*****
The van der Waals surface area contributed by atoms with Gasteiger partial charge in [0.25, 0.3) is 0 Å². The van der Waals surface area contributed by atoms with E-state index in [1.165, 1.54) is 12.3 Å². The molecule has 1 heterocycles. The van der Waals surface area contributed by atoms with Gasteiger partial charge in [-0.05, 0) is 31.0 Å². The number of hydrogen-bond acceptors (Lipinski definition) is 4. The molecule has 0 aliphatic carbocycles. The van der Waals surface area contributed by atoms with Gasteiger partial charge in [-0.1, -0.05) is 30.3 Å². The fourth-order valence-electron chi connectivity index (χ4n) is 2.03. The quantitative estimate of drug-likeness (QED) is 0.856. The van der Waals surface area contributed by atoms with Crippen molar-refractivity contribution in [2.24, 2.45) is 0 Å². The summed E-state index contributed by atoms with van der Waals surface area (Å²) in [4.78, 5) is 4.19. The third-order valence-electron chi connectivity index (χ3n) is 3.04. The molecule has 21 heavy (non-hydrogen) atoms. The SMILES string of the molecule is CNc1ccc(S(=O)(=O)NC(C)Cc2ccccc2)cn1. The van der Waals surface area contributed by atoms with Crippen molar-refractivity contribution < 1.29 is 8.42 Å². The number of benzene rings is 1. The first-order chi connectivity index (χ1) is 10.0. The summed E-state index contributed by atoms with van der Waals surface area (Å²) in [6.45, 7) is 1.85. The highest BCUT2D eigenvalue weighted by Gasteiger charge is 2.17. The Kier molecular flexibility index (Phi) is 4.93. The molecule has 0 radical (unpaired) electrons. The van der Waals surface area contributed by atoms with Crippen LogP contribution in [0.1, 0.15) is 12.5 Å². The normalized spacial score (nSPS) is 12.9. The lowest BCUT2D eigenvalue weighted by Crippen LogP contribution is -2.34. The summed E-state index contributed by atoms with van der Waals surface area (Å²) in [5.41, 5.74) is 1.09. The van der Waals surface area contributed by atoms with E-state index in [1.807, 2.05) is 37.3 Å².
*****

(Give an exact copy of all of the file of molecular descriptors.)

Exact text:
The van der Waals surface area contributed by atoms with Gasteiger partial charge in [0.25, 0.3) is 0 Å². The van der Waals surface area contributed by atoms with E-state index in [1.165, 1.54) is 12.3 Å². The molecule has 1 heterocycles. The van der Waals surface area contributed by atoms with Gasteiger partial charge in [-0.05, 0) is 31.0 Å². The number of hydrogen-bond acceptors (Lipinski definition) is 4. The molecule has 0 aliphatic carbocycles. The van der Waals surface area contributed by atoms with Gasteiger partial charge in [-0.1, -0.05) is 30.3 Å². The fourth-order valence-electron chi connectivity index (χ4n) is 2.03. The quantitative estimate of drug-likeness (QED) is 0.856. The van der Waals surface area contributed by atoms with Crippen molar-refractivity contribution in [2.24, 2.45) is 0 Å². The summed E-state index contributed by atoms with van der Waals surface area (Å²) in [4.78, 5) is 4.19. The third-order valence-electron chi connectivity index (χ3n) is 3.04. The molecule has 21 heavy (non-hydrogen) atoms. The SMILES string of the molecule is CNc1ccc(S(=O)(=O)NC(C)Cc2ccccc2)cn1. The van der Waals surface area contributed by atoms with Crippen molar-refractivity contribution < 1.29 is 8.42 Å². The number of benzene rings is 1. The first-order chi connectivity index (χ1) is 10.0. The summed E-state index contributed by atoms with van der Waals surface area (Å²) in [6.45, 7) is 1.85. The highest BCUT2D eigenvalue weighted by Gasteiger charge is 2.17. The Kier molecular flexibility index (Phi) is 4.93. The molecule has 0 radical (unpaired) electrons. The van der Waals surface area contributed by atoms with Crippen LogP contribution in [0.1, 0.15) is 12.5 Å². The normalized spacial score (nSPS) is 12.9. The lowest BCUT2D eigenvalue weighted by Crippen LogP contribution is -2.34. The summed E-state index contributed by atoms with van der Waals surface area (Å²) in [5.41, 5.74) is 1.09. The van der Waals surface area contributed by atoms with E-state index in [1.807, 2.05) is 37.3 Å².